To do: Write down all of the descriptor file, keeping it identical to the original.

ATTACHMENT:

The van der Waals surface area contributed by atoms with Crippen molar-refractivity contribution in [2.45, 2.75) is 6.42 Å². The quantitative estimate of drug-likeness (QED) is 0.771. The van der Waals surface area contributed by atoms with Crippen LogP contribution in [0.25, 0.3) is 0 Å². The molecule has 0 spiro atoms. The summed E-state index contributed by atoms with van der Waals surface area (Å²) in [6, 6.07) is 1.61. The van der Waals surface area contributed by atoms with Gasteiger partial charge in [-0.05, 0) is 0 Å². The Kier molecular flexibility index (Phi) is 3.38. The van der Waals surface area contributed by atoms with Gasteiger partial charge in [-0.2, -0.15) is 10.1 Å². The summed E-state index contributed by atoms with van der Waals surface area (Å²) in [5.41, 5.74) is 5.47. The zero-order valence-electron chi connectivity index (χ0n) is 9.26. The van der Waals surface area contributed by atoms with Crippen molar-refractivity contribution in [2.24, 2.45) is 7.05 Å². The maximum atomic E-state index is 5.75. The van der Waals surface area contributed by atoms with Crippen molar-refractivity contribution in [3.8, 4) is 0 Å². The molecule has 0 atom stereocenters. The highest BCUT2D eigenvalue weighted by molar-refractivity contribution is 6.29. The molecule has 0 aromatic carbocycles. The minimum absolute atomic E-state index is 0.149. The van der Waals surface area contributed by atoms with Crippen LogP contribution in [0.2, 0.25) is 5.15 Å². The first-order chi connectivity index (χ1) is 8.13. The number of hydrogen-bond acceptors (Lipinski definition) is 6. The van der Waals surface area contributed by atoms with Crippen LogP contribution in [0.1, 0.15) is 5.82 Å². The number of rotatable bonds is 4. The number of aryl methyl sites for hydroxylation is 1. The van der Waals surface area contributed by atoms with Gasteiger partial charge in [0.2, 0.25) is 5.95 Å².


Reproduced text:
The van der Waals surface area contributed by atoms with Crippen molar-refractivity contribution in [2.45, 2.75) is 6.42 Å². The quantitative estimate of drug-likeness (QED) is 0.771. The van der Waals surface area contributed by atoms with Crippen LogP contribution in [0.25, 0.3) is 0 Å². The molecule has 0 spiro atoms. The summed E-state index contributed by atoms with van der Waals surface area (Å²) in [6, 6.07) is 1.61. The van der Waals surface area contributed by atoms with Gasteiger partial charge in [-0.05, 0) is 0 Å². The Kier molecular flexibility index (Phi) is 3.38. The van der Waals surface area contributed by atoms with Gasteiger partial charge in [-0.2, -0.15) is 10.1 Å². The summed E-state index contributed by atoms with van der Waals surface area (Å²) in [5.41, 5.74) is 5.47. The zero-order valence-electron chi connectivity index (χ0n) is 9.26. The van der Waals surface area contributed by atoms with Crippen molar-refractivity contribution in [2.24, 2.45) is 7.05 Å². The maximum atomic E-state index is 5.75. The van der Waals surface area contributed by atoms with Crippen molar-refractivity contribution in [3.8, 4) is 0 Å². The molecule has 0 atom stereocenters. The highest BCUT2D eigenvalue weighted by molar-refractivity contribution is 6.29. The molecule has 0 aromatic carbocycles. The minimum absolute atomic E-state index is 0.149. The van der Waals surface area contributed by atoms with Crippen LogP contribution in [0.2, 0.25) is 5.15 Å². The first-order chi connectivity index (χ1) is 8.13. The number of hydrogen-bond acceptors (Lipinski definition) is 6. The van der Waals surface area contributed by atoms with Crippen LogP contribution in [0.1, 0.15) is 5.82 Å². The number of rotatable bonds is 4. The number of aryl methyl sites for hydroxylation is 1. The van der Waals surface area contributed by atoms with Gasteiger partial charge in [0.2, 0.25) is 5.95 Å².